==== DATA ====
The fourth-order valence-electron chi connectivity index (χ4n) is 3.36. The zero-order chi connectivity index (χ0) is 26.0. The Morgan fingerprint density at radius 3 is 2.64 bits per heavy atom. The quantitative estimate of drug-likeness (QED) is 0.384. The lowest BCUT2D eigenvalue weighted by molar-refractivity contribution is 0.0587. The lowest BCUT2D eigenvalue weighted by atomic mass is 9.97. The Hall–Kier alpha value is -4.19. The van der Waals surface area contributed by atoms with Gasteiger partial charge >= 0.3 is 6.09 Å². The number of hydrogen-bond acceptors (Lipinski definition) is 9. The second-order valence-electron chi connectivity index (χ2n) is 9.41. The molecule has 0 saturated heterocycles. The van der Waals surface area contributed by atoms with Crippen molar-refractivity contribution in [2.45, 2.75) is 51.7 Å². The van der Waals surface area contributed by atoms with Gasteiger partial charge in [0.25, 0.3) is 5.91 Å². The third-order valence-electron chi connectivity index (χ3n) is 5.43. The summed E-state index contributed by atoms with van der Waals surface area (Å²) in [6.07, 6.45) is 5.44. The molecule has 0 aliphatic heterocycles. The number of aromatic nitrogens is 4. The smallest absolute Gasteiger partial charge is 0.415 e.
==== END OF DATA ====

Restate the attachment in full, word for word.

The fourth-order valence-electron chi connectivity index (χ4n) is 3.36. The zero-order chi connectivity index (χ0) is 26.0. The Morgan fingerprint density at radius 3 is 2.64 bits per heavy atom. The quantitative estimate of drug-likeness (QED) is 0.384. The lowest BCUT2D eigenvalue weighted by molar-refractivity contribution is 0.0587. The lowest BCUT2D eigenvalue weighted by atomic mass is 9.97. The Hall–Kier alpha value is -4.19. The van der Waals surface area contributed by atoms with Gasteiger partial charge >= 0.3 is 6.09 Å². The number of hydrogen-bond acceptors (Lipinski definition) is 9. The second-order valence-electron chi connectivity index (χ2n) is 9.41. The molecule has 0 saturated heterocycles. The van der Waals surface area contributed by atoms with Crippen molar-refractivity contribution in [2.45, 2.75) is 51.7 Å². The van der Waals surface area contributed by atoms with Gasteiger partial charge in [0.25, 0.3) is 5.91 Å². The third-order valence-electron chi connectivity index (χ3n) is 5.43. The summed E-state index contributed by atoms with van der Waals surface area (Å²) in [6.07, 6.45) is 5.44. The molecule has 0 aliphatic heterocycles. The number of aromatic nitrogens is 4. The smallest absolute Gasteiger partial charge is 0.415 e.